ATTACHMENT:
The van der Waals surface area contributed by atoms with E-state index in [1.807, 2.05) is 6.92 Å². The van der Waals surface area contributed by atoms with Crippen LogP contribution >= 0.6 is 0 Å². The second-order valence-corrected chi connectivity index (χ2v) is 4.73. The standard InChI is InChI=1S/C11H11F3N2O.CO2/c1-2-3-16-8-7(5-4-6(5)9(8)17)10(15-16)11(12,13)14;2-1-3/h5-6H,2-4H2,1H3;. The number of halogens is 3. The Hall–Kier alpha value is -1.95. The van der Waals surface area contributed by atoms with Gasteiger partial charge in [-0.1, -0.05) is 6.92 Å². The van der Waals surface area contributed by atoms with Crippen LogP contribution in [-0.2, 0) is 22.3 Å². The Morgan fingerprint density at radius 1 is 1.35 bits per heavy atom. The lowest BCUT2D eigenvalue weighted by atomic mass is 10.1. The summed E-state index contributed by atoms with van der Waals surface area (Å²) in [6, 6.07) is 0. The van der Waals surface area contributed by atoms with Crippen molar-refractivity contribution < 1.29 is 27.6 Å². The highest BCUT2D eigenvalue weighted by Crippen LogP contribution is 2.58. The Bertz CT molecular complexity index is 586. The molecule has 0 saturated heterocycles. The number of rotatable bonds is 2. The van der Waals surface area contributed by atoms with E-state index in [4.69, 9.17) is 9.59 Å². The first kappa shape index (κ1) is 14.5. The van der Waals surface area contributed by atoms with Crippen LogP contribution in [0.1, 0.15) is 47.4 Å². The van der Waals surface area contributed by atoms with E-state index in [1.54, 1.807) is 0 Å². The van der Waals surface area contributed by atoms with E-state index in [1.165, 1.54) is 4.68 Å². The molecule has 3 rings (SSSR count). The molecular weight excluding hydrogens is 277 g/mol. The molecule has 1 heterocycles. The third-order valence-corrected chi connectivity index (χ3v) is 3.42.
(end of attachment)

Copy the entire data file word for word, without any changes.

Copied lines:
The van der Waals surface area contributed by atoms with E-state index in [1.807, 2.05) is 6.92 Å². The van der Waals surface area contributed by atoms with Crippen LogP contribution >= 0.6 is 0 Å². The second-order valence-corrected chi connectivity index (χ2v) is 4.73. The standard InChI is InChI=1S/C11H11F3N2O.CO2/c1-2-3-16-8-7(5-4-6(5)9(8)17)10(15-16)11(12,13)14;2-1-3/h5-6H,2-4H2,1H3;. The number of halogens is 3. The Hall–Kier alpha value is -1.95. The van der Waals surface area contributed by atoms with Gasteiger partial charge in [-0.1, -0.05) is 6.92 Å². The van der Waals surface area contributed by atoms with Crippen LogP contribution in [-0.2, 0) is 22.3 Å². The Morgan fingerprint density at radius 1 is 1.35 bits per heavy atom. The lowest BCUT2D eigenvalue weighted by atomic mass is 10.1. The summed E-state index contributed by atoms with van der Waals surface area (Å²) in [6, 6.07) is 0. The van der Waals surface area contributed by atoms with Crippen molar-refractivity contribution < 1.29 is 27.6 Å². The highest BCUT2D eigenvalue weighted by Crippen LogP contribution is 2.58. The Bertz CT molecular complexity index is 586. The molecule has 0 saturated heterocycles. The number of rotatable bonds is 2. The van der Waals surface area contributed by atoms with E-state index in [4.69, 9.17) is 9.59 Å². The first kappa shape index (κ1) is 14.5. The van der Waals surface area contributed by atoms with Crippen LogP contribution in [0.1, 0.15) is 47.4 Å². The van der Waals surface area contributed by atoms with E-state index in [1.54, 1.807) is 0 Å². The van der Waals surface area contributed by atoms with E-state index in [1.165, 1.54) is 4.68 Å². The molecule has 3 rings (SSSR count). The molecular weight excluding hydrogens is 277 g/mol. The molecule has 1 heterocycles. The third-order valence-corrected chi connectivity index (χ3v) is 3.42.